Their licensing may have changed, I have not read the fine print lately.   OpenDNS just blocks categories and a limited number of custom domains.    It works by changing your outward DNS.    So if in windows you would change the DNS forwarded address to openDNS's IP instead of Comcasts.   Filtering is done off site at the domain name level.

I had them quote the enterprise recently and they told me $1500 per building which for MSJ is too much, but for a larger school it might be a nice solution.    The enterprise version will integrate with AD and allow for override.

Bjorn Behrendt

On Aug 1, 2012 10:35 AM, "Bill Clark" <[log in to unmask]> wrote:

I am interested in the “cost nothing to implement” …we currently filter using an annual subscription through SonicWall..this expires March of next year…


Should we contact Open DNS directly ? Does this require an agent ?


Bill Clark

Austine School

From: School Information Technology Discussion [mailto:[log in to unmask]] On Behalf Of Bjorn Behrendt
Sent: Tuesday, July 31, 2012 3:27 PM
To: [log in to unmask]
Subject: Re: On Filtering


I use OpenDNS to block the minimum amount.   There are two reasons that filtering must be in place in schools.  First, is for accidental or purposeful misuse (like porn) and second is bandwidth constraints, which I have Youtube open, but have had to remind the school every few months not to use it for background music or I will block it.  These two reasons fulfill e-rate requirements and cost nothing to implement.    


There is a third reason and that is unmanageable distraction.   This is where things get hazy between responsible internet use and classroom management.    Facebook is a classic example of this.  If classroom innovation and fair use adoption (not just teaching but actual adoption on the students part) can keep up then sites like facebook is a great thing.   But too often the innovation is much slower than misuse which makes the app unmanageable to a classroom teacher.   This is what happened at MSJ when I opened up Facebook.    For these types of tools we need to find a middle ground that can carry over.   Like teaching social networking skills in a LMS and explain to students how their communication online carries over to their facebook type accounts.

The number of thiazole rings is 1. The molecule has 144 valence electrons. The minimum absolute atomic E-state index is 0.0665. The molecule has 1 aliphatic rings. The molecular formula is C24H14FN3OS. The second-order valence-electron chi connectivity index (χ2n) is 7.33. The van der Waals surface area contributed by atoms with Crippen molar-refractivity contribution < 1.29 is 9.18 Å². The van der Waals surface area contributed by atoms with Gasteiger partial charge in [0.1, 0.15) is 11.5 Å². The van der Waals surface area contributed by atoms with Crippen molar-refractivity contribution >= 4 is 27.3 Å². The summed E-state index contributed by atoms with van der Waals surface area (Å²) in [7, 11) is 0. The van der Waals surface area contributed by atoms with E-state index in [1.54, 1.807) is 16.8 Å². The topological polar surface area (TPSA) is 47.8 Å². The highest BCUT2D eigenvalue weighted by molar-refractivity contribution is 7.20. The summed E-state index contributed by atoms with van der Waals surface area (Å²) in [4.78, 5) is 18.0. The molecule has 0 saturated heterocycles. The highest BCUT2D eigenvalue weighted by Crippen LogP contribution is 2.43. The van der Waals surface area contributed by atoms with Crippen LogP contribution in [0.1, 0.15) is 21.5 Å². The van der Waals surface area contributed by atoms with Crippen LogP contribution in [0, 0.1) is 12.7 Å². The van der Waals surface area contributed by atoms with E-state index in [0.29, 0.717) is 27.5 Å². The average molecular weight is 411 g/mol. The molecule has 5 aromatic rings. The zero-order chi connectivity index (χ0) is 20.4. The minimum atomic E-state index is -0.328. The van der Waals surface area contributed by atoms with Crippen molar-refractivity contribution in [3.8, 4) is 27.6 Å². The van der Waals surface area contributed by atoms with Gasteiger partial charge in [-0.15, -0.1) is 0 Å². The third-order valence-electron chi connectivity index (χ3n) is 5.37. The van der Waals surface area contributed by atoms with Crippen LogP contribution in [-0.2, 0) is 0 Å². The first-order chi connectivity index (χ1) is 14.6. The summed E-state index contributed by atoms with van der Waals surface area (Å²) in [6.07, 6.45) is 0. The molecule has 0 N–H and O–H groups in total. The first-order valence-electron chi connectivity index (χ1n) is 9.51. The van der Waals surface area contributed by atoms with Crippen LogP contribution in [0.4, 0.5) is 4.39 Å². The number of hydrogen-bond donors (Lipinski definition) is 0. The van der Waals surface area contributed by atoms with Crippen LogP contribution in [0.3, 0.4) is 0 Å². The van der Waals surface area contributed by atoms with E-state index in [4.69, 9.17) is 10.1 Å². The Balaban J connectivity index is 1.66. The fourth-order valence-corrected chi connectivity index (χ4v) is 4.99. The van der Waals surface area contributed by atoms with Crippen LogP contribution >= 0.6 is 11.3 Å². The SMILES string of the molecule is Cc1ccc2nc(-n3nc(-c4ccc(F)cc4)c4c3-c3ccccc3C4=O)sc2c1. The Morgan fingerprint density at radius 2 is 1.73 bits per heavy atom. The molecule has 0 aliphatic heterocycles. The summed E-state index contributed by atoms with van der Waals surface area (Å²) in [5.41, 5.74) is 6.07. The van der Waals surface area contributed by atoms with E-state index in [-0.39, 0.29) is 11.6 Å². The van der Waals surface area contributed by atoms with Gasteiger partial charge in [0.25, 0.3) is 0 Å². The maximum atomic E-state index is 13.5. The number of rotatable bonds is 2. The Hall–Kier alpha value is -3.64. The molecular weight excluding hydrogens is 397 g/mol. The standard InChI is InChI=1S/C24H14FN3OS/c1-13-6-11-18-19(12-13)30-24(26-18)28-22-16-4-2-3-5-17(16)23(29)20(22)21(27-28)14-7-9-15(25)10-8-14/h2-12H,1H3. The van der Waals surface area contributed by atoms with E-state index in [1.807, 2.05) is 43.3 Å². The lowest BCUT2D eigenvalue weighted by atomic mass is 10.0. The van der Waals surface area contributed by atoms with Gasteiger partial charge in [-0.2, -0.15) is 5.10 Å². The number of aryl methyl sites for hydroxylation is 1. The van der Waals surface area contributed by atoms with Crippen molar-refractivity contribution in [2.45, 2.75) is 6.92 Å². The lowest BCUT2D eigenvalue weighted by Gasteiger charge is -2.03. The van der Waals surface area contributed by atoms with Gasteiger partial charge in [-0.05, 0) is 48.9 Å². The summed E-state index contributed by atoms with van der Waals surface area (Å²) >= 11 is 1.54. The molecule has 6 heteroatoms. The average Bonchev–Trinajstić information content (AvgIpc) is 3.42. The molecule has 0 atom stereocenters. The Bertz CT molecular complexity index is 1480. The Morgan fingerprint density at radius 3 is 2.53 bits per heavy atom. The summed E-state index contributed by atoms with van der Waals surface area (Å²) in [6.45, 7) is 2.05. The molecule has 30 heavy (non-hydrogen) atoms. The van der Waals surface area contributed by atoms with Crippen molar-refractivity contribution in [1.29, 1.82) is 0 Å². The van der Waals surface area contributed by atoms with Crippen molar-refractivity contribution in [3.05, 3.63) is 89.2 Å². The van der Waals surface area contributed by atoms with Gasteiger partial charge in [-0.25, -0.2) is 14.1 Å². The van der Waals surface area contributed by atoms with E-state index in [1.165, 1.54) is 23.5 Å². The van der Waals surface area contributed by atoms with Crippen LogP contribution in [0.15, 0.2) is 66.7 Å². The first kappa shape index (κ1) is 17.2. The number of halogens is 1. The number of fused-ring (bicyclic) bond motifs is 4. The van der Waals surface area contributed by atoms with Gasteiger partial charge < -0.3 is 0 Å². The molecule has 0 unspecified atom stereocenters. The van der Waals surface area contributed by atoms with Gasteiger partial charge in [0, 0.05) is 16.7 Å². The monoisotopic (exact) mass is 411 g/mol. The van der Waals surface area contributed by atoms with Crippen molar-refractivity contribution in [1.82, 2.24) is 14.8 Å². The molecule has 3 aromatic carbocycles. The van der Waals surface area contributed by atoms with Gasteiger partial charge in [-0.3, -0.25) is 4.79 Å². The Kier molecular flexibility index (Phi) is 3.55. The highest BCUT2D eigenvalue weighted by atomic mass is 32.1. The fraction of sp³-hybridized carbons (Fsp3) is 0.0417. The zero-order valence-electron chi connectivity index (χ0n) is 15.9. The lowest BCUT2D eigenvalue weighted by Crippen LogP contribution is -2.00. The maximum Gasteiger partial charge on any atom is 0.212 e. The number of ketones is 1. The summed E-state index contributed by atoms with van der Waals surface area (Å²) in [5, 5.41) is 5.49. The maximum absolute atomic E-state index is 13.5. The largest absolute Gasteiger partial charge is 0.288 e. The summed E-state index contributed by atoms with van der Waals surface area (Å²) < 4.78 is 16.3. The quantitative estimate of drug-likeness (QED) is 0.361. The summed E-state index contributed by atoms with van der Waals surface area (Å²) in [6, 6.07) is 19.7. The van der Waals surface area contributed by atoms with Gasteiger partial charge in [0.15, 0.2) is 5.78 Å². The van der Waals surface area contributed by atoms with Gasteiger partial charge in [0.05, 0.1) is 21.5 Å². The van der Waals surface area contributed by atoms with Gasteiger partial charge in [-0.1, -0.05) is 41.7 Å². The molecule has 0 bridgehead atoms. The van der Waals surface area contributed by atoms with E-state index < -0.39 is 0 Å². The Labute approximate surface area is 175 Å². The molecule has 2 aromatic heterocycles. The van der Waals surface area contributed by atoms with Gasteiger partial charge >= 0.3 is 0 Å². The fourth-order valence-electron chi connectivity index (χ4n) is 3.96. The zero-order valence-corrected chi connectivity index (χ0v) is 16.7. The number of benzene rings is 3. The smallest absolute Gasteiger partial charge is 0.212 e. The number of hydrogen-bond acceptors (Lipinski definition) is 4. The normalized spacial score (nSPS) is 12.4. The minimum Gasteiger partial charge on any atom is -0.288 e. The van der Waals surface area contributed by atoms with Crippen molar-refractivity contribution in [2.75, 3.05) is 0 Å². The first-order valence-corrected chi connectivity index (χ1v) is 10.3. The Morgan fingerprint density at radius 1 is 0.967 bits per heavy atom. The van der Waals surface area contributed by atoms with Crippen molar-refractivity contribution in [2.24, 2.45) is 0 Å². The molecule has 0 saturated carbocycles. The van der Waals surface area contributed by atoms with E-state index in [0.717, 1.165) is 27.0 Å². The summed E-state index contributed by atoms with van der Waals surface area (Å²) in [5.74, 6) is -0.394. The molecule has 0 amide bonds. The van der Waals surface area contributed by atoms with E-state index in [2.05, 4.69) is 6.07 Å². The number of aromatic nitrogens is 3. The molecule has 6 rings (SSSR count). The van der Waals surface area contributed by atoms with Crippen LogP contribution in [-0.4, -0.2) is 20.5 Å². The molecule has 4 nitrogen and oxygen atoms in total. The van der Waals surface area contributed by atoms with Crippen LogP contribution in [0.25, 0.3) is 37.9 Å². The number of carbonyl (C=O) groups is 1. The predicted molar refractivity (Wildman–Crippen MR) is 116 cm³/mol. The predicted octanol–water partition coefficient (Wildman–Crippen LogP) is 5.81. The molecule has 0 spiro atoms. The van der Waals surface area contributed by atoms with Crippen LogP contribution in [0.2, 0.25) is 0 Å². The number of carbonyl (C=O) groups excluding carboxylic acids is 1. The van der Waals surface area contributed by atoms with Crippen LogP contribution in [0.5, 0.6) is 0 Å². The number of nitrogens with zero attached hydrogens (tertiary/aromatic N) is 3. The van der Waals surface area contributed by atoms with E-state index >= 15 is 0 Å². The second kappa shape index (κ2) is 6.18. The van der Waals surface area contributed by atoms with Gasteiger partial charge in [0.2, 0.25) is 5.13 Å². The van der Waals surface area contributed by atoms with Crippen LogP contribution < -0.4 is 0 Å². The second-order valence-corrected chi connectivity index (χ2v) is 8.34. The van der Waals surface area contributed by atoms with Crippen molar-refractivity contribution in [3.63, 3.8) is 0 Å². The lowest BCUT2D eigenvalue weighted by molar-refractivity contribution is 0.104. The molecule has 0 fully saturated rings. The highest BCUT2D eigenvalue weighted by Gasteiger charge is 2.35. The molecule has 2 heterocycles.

Bjorn Behrendt M.Ed ~ Never Stop Learning

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On Tue, Jul 31, 2012 at 7:04 AM, Heather Chirtea <[log in to unmask]> wrote:

On Filtering....
I wish I had a dime for every time a kid walked out of a school that had a filter, went down the street to an open network, and got into trouble. We don't advocate for filters except for very young kids. You need to teach responsible internet usage and let the kids make mistakes in the safe environment of the school.  It's the school's responsibility to craft a culture of safe internet practice.  Keep away, keep safe, keep telling.

This extends to the home. If you are sending computers home, you are taking on a responsibility to educate the parents too.  The parents will appreciate it.  Most don't know that they should only allow computer usage in common areas in the home (i.e. kids with computers behind closed doors are where most problems begin!)

Avoiding the problem by implementing complex filters (which don't work by the way - kids always circumvent them) puts the responsibility on the IT department, rather in the hands of the teachers, parents, and the kids - where it belongs.  The world we live in has open networks and kids know where they are :)

All the best,
Heather Chirtea

Digital Wish, Executive Director
PO Box 1072, Manchester Center, VT 05255
P: 802-549-4571, F: 845-402-7242, C: 802-379-3000

...29,061 Classroom technology wishes granted!

On 7/31/2012 12:02 AM, SCHOOL-IT automatic digest system wrote: